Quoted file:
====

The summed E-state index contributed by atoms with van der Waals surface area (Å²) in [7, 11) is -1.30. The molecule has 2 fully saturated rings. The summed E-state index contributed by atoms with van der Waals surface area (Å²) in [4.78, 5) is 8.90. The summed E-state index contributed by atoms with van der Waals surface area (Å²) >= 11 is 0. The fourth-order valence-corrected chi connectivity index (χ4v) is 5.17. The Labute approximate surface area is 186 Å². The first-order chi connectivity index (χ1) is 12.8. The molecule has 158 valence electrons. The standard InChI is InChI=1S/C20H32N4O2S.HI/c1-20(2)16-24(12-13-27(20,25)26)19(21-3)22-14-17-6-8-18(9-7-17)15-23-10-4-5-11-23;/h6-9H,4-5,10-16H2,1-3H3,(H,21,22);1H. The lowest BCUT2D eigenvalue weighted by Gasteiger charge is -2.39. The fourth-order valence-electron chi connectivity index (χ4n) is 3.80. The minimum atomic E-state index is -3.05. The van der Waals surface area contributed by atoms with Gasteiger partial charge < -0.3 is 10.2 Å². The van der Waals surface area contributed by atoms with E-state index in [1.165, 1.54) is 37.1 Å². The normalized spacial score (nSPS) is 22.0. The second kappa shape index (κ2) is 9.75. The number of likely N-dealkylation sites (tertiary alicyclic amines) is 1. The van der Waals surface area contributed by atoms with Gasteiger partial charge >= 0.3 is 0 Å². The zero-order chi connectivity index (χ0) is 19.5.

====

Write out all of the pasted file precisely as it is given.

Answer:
The summed E-state index contributed by atoms with van der Waals surface area (Å²) in [7, 11) is -1.30. The molecule has 2 fully saturated rings. The summed E-state index contributed by atoms with van der Waals surface area (Å²) in [4.78, 5) is 8.90. The summed E-state index contributed by atoms with van der Waals surface area (Å²) >= 11 is 0. The fourth-order valence-corrected chi connectivity index (χ4v) is 5.17. The Labute approximate surface area is 186 Å². The first-order chi connectivity index (χ1) is 12.8. The molecule has 158 valence electrons. The standard InChI is InChI=1S/C20H32N4O2S.HI/c1-20(2)16-24(12-13-27(20,25)26)19(21-3)22-14-17-6-8-18(9-7-17)15-23-10-4-5-11-23;/h6-9H,4-5,10-16H2,1-3H3,(H,21,22);1H. The lowest BCUT2D eigenvalue weighted by Gasteiger charge is -2.39. The fourth-order valence-electron chi connectivity index (χ4n) is 3.80. The minimum atomic E-state index is -3.05. The van der Waals surface area contributed by atoms with Gasteiger partial charge < -0.3 is 10.2 Å². The van der Waals surface area contributed by atoms with E-state index in [1.165, 1.54) is 37.1 Å². The normalized spacial score (nSPS) is 22.0. The second kappa shape index (κ2) is 9.75. The number of likely N-dealkylation sites (tertiary alicyclic amines) is 1. The van der Waals surface area contributed by atoms with Gasteiger partial charge >= 0.3 is 0 Å². The zero-order chi connectivity index (χ0) is 19.5.